The legislation that protects listed buildings is designed to control change rather than to prevent it, since almost all buildings need to be adapted to accommodate new requirements from time to time. However, it is worth remembering that it is a criminal offence to demolish or to alter any aspect of a listed building in a manner that affects its character without listed building consent (LBC). In theory, like-for-like repairs do not require consent, since they do not affect the building's character. However, most repairs do entail some degree of alteration, so it is always best to consult the local planning authority before commencing any work.
Remember that listing may also cover an ancillary structure within the principal building's curtilage. It is not possible to give a precise legal definition of curtilage although it is generally understood to be the area of land associated with a building and necessary to the function or enjoyment of that building i.e. a churchyard or garden.
Conservation and heritage protection tend to focus on buildings - particularly the grander and more important ones. However, it should not be forgotten that many of the places we consider to be special are the product of a number of inter-relating factors such as the buildings themselves, the spaces between them, hard and soft landscaping etc. Although the principal form of protection in the historic environment is through the listing of buildings and the scheduling of monuments, the designation of ‘conservation areas', which was introduced in the Civic Amenities Act 1967, also brings some limited protection to unlisted buildings. There are currently around 10,000 conservation areas in the UK. In most cases, historic buildings or townscapes form the focus of the conservation area, but often they include gardens and landscape structures as well.
Until quite recently all churches and chapels in England and Wales were exempt from listed building and conservation area controls. However, the Ecclesiastical Exemption (Listed Buildings and Conservation Areas) Order 1994 restricted the ‘ecclesiastical exemption', as it is known, to churches and chapels of the six denominations operating an acceptable internal system of control, provided that the building remains in use as a place of worship. An updated and amended verion of the Order came into force in England in October 2010.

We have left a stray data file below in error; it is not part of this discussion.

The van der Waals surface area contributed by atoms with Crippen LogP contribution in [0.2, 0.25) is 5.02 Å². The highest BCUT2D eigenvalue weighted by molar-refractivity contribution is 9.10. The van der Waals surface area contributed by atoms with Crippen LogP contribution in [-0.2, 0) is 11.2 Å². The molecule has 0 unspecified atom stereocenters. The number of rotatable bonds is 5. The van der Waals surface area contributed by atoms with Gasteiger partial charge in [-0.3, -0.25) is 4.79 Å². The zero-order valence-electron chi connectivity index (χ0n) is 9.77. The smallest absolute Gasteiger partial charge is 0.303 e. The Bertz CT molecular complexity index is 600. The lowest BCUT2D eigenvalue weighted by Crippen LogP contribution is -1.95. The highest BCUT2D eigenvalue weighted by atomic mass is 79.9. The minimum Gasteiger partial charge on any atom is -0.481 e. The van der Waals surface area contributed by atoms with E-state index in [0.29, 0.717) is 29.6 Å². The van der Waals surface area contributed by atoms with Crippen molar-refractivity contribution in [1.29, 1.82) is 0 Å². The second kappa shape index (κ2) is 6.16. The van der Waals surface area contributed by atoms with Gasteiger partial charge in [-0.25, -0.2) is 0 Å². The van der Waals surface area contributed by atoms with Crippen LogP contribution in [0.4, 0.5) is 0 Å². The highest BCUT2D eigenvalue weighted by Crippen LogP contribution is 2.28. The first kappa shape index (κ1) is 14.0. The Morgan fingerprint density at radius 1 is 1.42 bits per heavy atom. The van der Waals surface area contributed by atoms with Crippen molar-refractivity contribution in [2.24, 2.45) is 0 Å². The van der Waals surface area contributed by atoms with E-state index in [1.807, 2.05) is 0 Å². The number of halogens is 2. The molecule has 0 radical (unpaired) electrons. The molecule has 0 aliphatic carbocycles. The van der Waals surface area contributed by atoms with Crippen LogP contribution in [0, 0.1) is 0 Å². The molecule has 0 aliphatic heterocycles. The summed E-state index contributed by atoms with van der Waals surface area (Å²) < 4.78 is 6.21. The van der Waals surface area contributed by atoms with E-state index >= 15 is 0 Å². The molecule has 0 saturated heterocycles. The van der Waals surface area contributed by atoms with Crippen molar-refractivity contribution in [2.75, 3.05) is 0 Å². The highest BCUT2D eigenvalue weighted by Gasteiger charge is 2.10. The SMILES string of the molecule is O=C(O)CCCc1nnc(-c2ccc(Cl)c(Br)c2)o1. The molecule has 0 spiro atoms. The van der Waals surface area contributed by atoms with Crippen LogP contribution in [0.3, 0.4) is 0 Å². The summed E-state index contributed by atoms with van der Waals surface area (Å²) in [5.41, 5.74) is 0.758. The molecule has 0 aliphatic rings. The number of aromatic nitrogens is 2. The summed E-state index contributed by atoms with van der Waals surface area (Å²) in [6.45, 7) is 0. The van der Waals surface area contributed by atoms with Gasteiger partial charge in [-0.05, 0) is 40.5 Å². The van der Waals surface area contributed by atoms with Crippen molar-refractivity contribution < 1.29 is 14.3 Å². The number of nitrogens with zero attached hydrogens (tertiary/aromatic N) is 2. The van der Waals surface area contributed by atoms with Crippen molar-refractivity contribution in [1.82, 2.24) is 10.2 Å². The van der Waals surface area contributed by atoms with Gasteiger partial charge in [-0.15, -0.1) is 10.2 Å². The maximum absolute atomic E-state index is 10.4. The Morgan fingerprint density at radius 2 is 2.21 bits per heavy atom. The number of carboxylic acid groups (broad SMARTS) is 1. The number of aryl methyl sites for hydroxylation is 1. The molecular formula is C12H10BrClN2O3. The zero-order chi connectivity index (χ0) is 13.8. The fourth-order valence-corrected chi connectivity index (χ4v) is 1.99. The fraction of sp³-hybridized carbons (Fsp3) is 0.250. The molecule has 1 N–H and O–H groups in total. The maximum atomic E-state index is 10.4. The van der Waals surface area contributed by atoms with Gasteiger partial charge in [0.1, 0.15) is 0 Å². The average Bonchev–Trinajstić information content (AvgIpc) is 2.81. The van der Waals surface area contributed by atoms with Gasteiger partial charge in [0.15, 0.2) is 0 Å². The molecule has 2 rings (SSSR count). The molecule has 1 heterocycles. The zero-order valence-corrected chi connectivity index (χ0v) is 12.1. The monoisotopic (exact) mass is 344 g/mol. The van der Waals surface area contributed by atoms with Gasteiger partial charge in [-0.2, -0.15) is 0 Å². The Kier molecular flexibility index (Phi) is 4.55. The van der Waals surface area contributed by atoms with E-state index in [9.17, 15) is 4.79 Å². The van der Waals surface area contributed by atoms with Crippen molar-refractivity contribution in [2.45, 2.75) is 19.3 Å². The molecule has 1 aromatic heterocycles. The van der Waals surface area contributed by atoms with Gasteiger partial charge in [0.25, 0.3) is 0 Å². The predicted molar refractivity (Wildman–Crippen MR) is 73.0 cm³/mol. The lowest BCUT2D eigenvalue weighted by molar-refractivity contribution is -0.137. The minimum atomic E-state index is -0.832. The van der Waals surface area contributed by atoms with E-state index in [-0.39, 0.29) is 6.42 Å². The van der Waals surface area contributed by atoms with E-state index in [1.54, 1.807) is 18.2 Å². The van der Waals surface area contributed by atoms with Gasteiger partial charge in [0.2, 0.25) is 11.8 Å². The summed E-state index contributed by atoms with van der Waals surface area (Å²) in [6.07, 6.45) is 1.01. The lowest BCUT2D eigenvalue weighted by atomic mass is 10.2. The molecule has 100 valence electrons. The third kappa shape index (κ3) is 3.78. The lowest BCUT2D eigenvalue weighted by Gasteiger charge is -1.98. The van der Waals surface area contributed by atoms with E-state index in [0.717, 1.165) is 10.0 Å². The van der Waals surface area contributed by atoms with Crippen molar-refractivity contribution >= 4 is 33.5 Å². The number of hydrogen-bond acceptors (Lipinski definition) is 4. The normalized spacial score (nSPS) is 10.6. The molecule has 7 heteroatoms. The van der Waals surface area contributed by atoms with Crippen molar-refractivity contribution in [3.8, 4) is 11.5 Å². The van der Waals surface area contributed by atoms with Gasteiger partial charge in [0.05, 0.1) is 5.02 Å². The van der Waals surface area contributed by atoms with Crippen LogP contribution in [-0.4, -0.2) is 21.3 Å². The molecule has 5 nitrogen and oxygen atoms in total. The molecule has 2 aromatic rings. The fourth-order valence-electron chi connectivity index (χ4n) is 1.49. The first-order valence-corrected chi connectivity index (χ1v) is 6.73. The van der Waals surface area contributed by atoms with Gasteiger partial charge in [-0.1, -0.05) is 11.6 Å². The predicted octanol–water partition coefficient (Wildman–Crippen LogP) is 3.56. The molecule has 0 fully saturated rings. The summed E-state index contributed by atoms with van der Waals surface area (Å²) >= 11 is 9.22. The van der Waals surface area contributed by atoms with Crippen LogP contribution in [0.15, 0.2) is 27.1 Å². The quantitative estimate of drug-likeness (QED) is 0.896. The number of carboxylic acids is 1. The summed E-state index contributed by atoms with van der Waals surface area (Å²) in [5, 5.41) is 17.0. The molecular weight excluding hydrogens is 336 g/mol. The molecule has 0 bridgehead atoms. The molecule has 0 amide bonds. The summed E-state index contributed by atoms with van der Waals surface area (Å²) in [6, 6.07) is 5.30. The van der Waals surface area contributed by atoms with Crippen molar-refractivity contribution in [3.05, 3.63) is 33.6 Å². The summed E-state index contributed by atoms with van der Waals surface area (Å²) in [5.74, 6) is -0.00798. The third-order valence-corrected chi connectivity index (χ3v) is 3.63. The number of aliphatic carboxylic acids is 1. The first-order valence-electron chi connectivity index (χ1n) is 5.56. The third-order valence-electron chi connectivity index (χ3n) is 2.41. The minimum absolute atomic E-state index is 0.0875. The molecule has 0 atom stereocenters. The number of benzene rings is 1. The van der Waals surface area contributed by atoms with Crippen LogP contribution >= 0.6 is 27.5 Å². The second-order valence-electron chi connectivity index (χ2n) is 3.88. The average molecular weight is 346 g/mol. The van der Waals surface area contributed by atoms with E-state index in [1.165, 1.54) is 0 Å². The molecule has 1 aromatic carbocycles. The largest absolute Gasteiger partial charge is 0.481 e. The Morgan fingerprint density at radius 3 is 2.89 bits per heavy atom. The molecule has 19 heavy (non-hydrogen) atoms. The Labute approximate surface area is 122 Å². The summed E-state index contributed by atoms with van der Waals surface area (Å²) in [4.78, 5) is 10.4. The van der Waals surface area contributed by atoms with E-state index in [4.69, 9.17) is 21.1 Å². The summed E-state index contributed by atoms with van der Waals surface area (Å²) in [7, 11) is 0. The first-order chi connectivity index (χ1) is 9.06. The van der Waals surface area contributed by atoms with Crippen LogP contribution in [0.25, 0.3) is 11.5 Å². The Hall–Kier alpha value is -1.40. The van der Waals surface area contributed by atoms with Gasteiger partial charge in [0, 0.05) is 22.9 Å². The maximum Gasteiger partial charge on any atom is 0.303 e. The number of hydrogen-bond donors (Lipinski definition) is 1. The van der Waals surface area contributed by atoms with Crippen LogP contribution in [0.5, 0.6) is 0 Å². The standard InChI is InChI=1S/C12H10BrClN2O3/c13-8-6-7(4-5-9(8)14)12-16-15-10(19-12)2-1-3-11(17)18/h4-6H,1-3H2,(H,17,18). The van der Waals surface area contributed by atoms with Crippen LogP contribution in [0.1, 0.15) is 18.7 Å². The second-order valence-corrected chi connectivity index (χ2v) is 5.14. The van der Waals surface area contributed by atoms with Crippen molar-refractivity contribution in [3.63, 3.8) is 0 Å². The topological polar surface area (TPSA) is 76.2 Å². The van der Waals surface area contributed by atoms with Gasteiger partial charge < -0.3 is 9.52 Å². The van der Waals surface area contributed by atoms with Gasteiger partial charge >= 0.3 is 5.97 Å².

The exempt denominations are the Church of England, the Church in Wales (Yr Eglwys yng Nghymru), the Methodist Church, the Roman Catholic Church, the United Reformed Church and those Baptist churches where the Baptist Union acts in the capacity of trustee. Alterations to places of worship belonging to these denominations therefore fall outside the system of secular listed building control although they are still subject to planning controls.
Of these bodies, the Church of England has the largest number of listed buildings, many of which are designated Grade I or Grade II*. Its listed building procedures are set out in the Faculty Jurisdiction Rules 2000. For Anglican churches, it is necessary to apply for a faculty for any works of repair or alteration.
Such faculties are determined by the Chancellor of the respective Diocese after consultation with the Diocesan Advisory Committee and additionally with English Heritage, the local authority and the relevant national amenity societies in the case of listed churches.
A similar process of control exists for places of worship belonging to the other exempt denominations.
If you belong to an exempt denomination, you should therefore seek advice about the rules and procedures that apply to you.
Works to listed places of worship that do not belong to an exempt denomination remain subject to the normal listed building consent procedures.
Listed Building Consent or the equivalents under the ecclesiastical exemption are required for work affecting the fabric and character of listed buildings and their curtilage structures.
However, this does not override the obligation to obtain planning permission where works constitute development. Development might include alterations such as building an extension or proposing a change of use. For example, a proposal to extend a listed synagogue would require listed building consent for the physical alterations as well as planning permission for the development of the building.
On the other hand, a proposal to reorder the sanctuary of a listed Roman Catholic church would require a faculty but not listed building consent or planning permission.